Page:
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FISHER, Sabine V.. Whose history is in India’s regional capital? Resenhas Online, São Paulo, year 06, n. 065.01, Vitruvius, may 2007 <https://vitruvius.com.br/revistas/read/resenhasonline/06.065/3114/en>.


“Chandigarh was/ is who I am,” writes Vikramaditya Prakash, the author of Chandigarh’s Le Corbusier: The Struggle for Modernity in Postcolonial India. “The book, ostensibly and primarily about the making of Chandigarh, is also about my own making” (1).

Chandigarh’s Le Corbusier is both a historical and personal account: It is historical in that it tries to explore the question of identity, both of the city and its inhabitants, from the materials of architectural history. The incorporation of personal history makes Chandigarh’s Le Corbusier different from previous publications that relied solely on historical documents, regional population statistics or general aesthetic theories.

Raised and educated in Chandigarh, the author is currently chair of the department of architecture at the University of Washington. His father Aditya Prakash received his architectural training in England and worked as a junior architect under Le Corbusier, Pierre Jeanneret, Jane Drew and Maxwell Fry in Chandigarh in the 1950’s. The elder Prakash then became one of the first inhabitants of the new capital that he helped to build.

The book is not merely a personal narrative, however; The biographies of the father and the son are coupled with the history of the Indian nation’s new beginning in 1947. After tracing the footsteps of his father’s career, the author quotes Jawaharlal Nehru’s legendary speech for the awakening of India to “life and freedom”, held at midnight of August 14-15 1947 when British Colonial rule came to an end, after decades of political resistance led by Mahatma Gandhi. The new prime minister Nehru set out to modernize the nation of India, now independent, yet separated from Pakistan. This entailed the construction of a new regional capital, since Lahore had become part of the later. Chandigarh was to be the city where independent India could promote the symbols of her postcolonial identity; though the precise nature and meaning of these symbols were yet to be discovered, invented and reinvented.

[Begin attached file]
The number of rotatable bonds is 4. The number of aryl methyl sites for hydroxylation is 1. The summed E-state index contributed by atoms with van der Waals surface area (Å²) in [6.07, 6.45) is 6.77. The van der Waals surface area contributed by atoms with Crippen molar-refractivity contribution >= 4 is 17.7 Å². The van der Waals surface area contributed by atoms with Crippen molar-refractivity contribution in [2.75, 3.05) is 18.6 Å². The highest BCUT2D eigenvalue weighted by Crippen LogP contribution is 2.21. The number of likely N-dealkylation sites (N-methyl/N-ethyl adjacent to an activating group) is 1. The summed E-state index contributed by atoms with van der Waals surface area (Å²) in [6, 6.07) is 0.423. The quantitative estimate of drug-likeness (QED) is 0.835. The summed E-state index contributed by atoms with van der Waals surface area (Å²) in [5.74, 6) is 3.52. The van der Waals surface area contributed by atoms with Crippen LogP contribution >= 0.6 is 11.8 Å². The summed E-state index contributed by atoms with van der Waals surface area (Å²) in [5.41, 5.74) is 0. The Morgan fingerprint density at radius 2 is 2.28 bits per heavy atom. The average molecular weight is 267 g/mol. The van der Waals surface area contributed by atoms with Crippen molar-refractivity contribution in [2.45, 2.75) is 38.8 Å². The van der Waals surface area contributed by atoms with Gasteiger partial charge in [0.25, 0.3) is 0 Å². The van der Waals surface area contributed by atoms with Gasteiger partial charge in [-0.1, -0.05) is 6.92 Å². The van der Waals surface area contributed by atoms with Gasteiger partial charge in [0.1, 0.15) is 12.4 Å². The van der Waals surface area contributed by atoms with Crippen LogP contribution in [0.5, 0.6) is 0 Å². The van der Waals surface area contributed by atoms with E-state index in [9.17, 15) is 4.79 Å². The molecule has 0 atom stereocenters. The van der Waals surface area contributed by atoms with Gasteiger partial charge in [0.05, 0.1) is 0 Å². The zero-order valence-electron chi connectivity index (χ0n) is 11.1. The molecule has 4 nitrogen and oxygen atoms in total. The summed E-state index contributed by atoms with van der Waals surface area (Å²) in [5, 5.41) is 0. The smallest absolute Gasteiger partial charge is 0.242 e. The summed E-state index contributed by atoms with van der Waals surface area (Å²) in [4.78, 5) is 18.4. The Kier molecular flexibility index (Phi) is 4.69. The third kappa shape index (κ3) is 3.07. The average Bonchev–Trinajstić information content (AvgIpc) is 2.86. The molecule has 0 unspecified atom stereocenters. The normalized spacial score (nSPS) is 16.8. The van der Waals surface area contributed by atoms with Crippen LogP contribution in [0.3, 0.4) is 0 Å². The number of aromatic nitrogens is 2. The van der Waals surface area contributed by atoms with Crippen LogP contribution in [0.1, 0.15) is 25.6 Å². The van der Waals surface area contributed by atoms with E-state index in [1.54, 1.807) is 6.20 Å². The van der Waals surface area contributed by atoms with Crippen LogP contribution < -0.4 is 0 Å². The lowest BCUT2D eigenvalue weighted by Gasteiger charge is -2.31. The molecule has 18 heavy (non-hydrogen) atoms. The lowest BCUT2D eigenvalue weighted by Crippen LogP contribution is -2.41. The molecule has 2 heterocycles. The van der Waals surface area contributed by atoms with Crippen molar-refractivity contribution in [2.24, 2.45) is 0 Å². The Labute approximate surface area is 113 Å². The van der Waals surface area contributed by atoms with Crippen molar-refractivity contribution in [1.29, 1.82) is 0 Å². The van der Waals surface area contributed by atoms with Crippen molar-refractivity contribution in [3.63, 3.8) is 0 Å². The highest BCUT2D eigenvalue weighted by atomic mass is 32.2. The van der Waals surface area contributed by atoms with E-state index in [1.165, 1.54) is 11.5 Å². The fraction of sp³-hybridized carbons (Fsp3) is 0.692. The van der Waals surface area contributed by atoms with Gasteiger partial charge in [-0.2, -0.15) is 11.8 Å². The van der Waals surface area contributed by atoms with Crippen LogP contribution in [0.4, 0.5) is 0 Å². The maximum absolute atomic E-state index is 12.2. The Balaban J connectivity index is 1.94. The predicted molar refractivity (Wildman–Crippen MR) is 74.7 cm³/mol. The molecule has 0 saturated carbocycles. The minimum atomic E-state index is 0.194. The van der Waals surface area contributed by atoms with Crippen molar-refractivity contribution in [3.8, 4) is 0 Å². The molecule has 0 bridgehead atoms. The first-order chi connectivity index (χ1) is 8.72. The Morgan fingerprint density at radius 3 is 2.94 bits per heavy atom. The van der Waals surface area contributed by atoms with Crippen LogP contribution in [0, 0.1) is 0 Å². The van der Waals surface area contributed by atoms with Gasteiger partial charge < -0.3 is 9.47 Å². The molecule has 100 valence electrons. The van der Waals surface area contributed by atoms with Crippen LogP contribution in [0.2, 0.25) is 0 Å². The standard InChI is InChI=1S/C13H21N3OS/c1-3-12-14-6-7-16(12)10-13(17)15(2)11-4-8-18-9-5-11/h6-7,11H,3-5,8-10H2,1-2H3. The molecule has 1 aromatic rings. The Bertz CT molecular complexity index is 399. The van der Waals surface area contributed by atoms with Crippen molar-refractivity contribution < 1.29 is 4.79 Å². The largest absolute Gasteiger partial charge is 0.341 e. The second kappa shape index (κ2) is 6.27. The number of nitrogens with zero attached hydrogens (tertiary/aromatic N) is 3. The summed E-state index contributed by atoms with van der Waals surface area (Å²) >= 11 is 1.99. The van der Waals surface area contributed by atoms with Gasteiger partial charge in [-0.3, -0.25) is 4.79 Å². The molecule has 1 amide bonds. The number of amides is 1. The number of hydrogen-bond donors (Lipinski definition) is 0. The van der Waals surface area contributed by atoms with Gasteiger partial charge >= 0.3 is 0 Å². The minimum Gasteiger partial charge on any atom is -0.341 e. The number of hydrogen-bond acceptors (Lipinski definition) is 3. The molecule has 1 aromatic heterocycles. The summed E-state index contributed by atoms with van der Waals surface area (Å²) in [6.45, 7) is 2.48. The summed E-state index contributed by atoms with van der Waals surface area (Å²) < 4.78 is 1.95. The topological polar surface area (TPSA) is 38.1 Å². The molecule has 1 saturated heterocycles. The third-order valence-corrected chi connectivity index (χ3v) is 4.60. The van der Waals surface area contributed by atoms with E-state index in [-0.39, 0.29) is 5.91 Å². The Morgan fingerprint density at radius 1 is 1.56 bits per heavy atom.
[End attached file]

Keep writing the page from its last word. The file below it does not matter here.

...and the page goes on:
The literature on and around Chandigarh is extensive. Prakash’s bibliography lists 109 texts (2). Several books remain indispensable for their detailed historical accounts. Ravi Kalia’s 1987 book Chandigarh: In Search of an Identity (3) presents the most comprehensive description of the historical events, from the choice of site and the process of establishing the master plan to the subsequent strategies for organizing the city. In her 1982 book Urban Planning in the Third World: The Experience of Chandigarh (4), Madhu Sarin offers a thorough look at the social history and the evolution of the city’s unplanned sections. Other accounts focus on the architect’s design intention: Mogens Krustrup opens the horizons of Le Corbusier’s inventive imagery to readers, meditating in particular on the symbolic aspects of the enamel doors of the Capitol (5). Others focus on the evolution of Le Corbusier’s formal vocabulary with little reference to the political and cultural context; for example, Klaus-Peter Gast’s Paris – Chandigarh (6) largely limits itself to proportional analysis.

Prakash’s book differs from all the above mentioned works. Although he is interested in questions of aesthetics and form, Prakash is more concerned with their use as instruments in the search for a new national identity than as expressions of universal geometry. He focuses his research on how the Capitol’s forms and symbols reflect the communication between the planning officials and the architects in charge, and what they convey to Chandigarh’s inhabitants. One could wonder why scholars have debated for decades on the origins of Le Corbusier’s proportions and figuration, yet why they have asked so little about those for whom the buildings were ostensibly addressed. For whom are these symbols, commissioned by a state in search of a new identity, designed by a French modernist?